Why? Because cinema/television is a version of public history, and these historical portrayals have their merits. After hearing the creator of The Tudors explain that he cast Jonathan Rhys-Meyers as a very good looking Henry VIII because that's how the people living in the 16th century viewed him, it made sense. He was seen as a young, good-looking, vivacious prince that at his coronation brought about a renewed sense of hope in the kingdom. Instead of trying to be 100% historically accurate, the series creator was trying to create history through the eyes of historical figures using our standards. An interesting concept, no?

In The King's Speech Winston Churchill example, I was convinced that the character of Churchill had reason to be alarmed by the relationship, and that contrived fact moved the plot forward. Necessary components to storytelling. Hey, I'm right there with you!

Perhaps most importantly, although Luxenberg writes "Fool me once, shame on you. Fool me twice..." he was not fooled. The movie interested him enough that it gave him impetus to look up the 'actual' history. Would he have ever known Churchill's stance on the relationship of Edward and Wallis if The King's Speech had never been made? Probably not. And I think that might be the most important aspect of historical storytelling: for people who care, it provides them with an insight into an era, person, or event they might not otherwise have cared about. When I was little, I learned all there was to know about the 'actual' story of Pocahontas-- would I have cared without the Disney movie? Probably not. I probably wouldn't have even heard of Pocahontas until college. So while yes, that movie is extremely inaccurate, it interested me enough to make me look up the facts. With the internet and all its information at our fingertips, historical movies are more important tools of education than ever.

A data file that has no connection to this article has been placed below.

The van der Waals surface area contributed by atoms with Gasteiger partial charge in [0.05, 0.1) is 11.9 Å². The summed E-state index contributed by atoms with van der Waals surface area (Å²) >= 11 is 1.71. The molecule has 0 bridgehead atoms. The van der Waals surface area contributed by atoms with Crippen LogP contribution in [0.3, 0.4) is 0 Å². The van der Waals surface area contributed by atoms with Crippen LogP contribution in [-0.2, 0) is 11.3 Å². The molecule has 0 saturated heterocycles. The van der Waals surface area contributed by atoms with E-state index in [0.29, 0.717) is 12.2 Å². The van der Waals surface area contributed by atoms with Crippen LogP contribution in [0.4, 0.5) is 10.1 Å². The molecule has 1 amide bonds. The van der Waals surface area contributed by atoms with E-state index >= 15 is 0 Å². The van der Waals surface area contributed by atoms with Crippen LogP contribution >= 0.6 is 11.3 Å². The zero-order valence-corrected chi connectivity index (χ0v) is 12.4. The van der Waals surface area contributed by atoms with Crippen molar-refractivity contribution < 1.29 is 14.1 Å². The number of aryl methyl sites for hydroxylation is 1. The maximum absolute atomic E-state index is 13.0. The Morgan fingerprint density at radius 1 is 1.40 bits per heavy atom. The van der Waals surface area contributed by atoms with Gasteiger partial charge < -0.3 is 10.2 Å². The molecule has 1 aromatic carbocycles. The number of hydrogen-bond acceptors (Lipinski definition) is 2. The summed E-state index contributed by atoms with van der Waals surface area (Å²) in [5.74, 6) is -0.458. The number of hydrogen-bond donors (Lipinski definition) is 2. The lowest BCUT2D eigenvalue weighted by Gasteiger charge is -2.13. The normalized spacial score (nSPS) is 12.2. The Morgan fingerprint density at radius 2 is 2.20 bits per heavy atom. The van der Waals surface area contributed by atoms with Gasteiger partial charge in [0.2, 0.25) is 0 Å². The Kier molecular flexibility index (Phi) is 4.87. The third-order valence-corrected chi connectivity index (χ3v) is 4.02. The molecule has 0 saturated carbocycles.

Movies are not and have never claimed to be bastions of academic history; they are for public consumption, and as such must appeal to the public. Would I like them to be perfect? Huh. Maybe. But would even I, a historian but also member of the general public, like them as much?

So while I still find it incredibly fun to watch historical movies just to point out the historical inaccuracies, I've come to appreciate them in all their flawed glory.